(Bloomberg) -- UBS Group AG’s Asia-Pacific investment-banking bonus pool fell about 15 percent after profit at the division slumped in the region in 2016, according to a person with knowledge of the matter.
The decline compares with a strong previous year, when the pool rose 20 percent, the person said, asking not to be identified because the figures are confidential. Bonuses for high-performing junior bankers in 2016 were mostly flat or fell by a single-digit percentage, the person added.
UBS’s lower bonus allocation reflects a 66 percent drop in profit at its investment bank in the region last year as its equity-underwriting business slowed. It contrasts with an increase in pay for Credit Suisse Group AG bankers, who helped that firm generate higher revenue from underwriting and mergers advice in Asia in 2016.
The previous year’s bonus pool was one of the highest on record at UBS, especially for China bankers, as the bank gained business in the booming market for overseas stock sales by mainland companies, people with knowledge of the matter said. That has since cooled, with Chinese stock sales abroad tumbling 46 percent last year to $30 billion, the lowest since 2012, data compiled by Bloomberg show.
Pretax profit at UBS’s investment bank in the Asia-Pacific region fell to 300 million Swiss francs ($299 million) in 2016 from 900 million francs a year earlier, while earnings from overall businesses declined 41 percent, its filings show. UBS slid to 16th among underwriters of China overseas stock offerings in 2016, from second a year earlier, and its ranking for Asia Pacific fell to fifth from third, according to data compiled by Bloomberg.
UBS differentiated the pay of bonuses across different sectors of the investment-banking business. Bankers involved in equity issuance suffered a bigger reduction, with some getting a 15 percent to 20 percent cut, the people said. Bankers who focused on mergers advisory and debt capital markets fared better, the people added. UBS ranked third among advisers on mergers and acquisitions in the Asia-Pacific region for 2016, up from 12th in 2015, data compiled by Bloomberg show.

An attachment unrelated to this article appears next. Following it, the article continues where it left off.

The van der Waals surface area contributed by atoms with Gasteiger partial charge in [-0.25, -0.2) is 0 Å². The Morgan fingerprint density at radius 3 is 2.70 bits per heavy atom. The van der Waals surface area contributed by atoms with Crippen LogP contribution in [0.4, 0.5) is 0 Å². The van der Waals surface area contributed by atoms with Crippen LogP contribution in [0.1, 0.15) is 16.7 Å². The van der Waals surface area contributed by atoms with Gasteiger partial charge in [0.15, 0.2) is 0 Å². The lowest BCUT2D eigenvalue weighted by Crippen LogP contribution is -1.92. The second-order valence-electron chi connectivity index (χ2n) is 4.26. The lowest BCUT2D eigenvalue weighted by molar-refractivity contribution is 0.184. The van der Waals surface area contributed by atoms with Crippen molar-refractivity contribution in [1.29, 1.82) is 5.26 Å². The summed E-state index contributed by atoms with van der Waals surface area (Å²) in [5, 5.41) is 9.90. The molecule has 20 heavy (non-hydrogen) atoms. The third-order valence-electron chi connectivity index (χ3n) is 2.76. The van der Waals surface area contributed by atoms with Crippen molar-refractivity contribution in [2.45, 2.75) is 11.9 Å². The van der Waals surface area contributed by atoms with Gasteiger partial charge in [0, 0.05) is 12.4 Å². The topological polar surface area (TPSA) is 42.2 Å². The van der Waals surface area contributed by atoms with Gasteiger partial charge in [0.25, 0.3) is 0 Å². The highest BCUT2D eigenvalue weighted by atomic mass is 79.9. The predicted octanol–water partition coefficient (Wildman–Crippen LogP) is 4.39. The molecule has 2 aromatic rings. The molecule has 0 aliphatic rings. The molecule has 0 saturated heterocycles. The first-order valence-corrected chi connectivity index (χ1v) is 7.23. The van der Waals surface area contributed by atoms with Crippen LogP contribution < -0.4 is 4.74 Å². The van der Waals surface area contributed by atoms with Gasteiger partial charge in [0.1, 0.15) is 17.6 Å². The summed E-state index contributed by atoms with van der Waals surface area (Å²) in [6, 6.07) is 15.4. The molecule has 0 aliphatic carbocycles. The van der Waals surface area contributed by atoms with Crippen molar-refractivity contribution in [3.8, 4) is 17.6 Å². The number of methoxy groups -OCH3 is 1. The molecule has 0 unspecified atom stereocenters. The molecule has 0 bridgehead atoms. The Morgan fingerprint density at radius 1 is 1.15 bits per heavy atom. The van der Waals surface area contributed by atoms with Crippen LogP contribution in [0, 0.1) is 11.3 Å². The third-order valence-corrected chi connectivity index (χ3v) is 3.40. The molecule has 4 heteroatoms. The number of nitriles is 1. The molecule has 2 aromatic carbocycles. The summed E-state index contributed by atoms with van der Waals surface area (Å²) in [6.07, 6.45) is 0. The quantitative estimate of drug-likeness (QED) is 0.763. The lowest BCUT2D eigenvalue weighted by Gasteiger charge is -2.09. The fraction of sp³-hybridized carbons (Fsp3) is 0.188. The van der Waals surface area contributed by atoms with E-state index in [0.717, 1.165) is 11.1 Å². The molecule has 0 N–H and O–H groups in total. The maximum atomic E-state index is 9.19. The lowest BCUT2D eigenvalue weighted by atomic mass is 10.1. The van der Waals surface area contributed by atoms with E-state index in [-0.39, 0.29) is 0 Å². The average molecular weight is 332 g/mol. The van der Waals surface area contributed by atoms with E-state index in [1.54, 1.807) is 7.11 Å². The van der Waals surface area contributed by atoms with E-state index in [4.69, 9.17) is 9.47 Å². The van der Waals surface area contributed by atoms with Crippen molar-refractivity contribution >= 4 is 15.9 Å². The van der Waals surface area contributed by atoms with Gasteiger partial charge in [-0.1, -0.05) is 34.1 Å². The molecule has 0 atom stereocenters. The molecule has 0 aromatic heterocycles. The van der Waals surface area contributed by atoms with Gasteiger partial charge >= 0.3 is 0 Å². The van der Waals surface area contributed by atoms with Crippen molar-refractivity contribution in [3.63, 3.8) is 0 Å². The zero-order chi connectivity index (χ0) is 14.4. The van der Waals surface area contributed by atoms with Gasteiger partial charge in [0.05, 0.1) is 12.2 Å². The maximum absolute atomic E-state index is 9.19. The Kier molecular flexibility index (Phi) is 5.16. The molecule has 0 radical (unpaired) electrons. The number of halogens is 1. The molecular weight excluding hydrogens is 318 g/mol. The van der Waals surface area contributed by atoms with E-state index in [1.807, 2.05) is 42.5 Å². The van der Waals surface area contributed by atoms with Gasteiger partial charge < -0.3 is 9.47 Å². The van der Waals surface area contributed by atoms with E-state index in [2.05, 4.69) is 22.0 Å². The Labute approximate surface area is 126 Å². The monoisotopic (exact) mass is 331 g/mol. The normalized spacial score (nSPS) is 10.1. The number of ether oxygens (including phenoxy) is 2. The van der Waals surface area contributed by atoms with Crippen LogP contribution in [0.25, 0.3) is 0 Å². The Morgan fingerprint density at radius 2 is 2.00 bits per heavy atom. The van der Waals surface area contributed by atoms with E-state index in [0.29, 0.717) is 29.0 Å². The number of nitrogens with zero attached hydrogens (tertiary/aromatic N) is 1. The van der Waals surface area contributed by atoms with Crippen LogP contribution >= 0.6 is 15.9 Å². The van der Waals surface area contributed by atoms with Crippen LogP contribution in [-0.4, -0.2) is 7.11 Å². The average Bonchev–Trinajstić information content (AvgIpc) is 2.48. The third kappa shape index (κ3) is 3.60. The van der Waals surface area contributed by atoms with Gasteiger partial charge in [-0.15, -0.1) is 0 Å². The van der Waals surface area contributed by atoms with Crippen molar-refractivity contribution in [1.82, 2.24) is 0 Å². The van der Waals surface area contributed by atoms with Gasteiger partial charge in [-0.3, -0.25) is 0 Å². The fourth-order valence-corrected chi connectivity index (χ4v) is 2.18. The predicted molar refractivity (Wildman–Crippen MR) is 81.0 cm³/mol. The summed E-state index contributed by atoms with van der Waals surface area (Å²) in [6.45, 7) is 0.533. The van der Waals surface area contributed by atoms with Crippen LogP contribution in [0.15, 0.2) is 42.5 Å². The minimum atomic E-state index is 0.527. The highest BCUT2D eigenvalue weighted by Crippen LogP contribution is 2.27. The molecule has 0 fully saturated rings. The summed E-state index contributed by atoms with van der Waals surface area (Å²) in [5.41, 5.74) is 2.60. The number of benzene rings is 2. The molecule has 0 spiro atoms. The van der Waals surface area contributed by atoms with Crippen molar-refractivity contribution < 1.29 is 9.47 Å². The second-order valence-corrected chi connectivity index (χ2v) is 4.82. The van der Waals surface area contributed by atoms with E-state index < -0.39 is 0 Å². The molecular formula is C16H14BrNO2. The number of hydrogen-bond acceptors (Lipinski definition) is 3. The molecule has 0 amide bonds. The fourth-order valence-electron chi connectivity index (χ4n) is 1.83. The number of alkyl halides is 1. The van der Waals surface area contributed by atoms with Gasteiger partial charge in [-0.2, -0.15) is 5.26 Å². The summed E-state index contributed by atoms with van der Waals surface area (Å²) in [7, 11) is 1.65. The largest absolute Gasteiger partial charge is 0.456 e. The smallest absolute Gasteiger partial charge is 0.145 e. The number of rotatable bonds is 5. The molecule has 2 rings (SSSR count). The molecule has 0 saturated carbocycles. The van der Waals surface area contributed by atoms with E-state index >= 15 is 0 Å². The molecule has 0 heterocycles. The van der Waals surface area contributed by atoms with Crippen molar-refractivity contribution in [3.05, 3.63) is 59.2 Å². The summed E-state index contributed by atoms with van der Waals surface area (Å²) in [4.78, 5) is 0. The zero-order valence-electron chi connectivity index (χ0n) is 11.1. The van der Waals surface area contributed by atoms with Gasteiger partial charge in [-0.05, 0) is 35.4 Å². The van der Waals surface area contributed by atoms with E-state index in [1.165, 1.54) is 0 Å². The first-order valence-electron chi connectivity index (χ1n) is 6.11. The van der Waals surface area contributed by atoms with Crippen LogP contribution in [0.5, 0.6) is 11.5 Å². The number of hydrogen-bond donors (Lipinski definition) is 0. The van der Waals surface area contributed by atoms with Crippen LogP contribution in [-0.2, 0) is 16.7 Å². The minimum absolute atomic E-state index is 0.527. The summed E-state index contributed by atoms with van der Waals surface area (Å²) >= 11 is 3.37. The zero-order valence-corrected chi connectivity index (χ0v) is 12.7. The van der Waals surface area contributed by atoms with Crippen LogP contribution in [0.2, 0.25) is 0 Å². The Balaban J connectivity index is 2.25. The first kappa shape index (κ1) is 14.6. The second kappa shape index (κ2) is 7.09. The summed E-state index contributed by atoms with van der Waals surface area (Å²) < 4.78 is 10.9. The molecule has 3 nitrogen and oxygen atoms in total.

Mark Panday, a spokesman for UBS in Hong Kong, declined to comment.
Total compensation for high performers will generally be flat or increase slightly, while some under-performers won’t get a bonus, one of the people said. Junior bankers’ bonuses are less impacted than those of their more senior counterparts, according to the people.
UBS reshuffled teams last year, removing senior heads at its Asia corporate client solutions unit as part of a move to save costs and run its businesses more efficiently, people familiar with the matter said at the time. Globally, the Swiss bank has put salary increases on hold at its investment bank, including for employees who are promoted, as it waits to see how compensation at competitors develops, people with knowledge of the matter said this month.
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